New answers tagged


This kind of metonymy is very common in Latin. For a simple example, vir mortuus is literally "a dead man" but can also mean "the death of a man". This is somewhat similar to how summus mons can be "the highest mountain" and "the peak (= the highest part of a mountain)". The point is that reading very literally can ...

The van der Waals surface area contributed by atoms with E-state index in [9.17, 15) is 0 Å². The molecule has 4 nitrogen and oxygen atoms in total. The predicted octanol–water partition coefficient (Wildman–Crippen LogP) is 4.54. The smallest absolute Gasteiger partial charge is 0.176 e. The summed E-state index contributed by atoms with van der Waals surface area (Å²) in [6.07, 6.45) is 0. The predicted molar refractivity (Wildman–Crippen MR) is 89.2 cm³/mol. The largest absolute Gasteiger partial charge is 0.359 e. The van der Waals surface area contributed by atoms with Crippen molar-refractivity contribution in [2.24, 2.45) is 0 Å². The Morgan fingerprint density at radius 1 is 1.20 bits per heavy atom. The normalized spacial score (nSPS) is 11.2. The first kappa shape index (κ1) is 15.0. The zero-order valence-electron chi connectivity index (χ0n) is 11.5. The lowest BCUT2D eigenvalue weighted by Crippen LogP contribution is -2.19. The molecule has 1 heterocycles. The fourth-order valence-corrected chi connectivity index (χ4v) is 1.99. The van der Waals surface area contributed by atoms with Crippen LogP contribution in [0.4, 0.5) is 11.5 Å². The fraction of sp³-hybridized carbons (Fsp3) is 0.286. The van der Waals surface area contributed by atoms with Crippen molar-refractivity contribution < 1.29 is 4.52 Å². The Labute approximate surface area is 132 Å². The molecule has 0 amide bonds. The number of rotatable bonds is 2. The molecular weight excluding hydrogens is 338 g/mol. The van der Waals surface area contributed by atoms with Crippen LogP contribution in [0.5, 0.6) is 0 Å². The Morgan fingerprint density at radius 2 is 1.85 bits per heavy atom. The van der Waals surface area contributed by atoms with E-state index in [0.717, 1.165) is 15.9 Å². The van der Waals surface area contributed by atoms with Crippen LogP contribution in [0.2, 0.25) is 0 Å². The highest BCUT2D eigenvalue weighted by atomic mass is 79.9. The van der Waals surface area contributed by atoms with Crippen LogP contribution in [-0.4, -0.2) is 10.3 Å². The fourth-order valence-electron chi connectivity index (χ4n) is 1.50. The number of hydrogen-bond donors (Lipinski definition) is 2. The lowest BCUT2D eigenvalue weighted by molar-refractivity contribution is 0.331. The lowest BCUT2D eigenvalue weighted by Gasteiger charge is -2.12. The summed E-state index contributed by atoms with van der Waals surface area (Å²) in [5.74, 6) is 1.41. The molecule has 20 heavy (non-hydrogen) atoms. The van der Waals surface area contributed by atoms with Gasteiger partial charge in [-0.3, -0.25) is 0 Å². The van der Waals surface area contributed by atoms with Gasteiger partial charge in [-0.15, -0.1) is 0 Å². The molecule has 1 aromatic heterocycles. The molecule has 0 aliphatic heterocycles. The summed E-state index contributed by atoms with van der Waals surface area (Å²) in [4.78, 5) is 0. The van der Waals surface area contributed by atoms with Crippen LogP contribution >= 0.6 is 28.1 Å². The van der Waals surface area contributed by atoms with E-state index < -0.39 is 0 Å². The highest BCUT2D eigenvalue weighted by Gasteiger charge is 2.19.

The ea (= eā) modifies causa, using the very common adjective–preposition–object of preposition arrangement: 'for this reason.' The forte is from the noun fors, 'chance' (not the adjective fortis, 'strong, brave'); so the ablative/adverbial form means 'by chance.'

Top 50 recent answers are included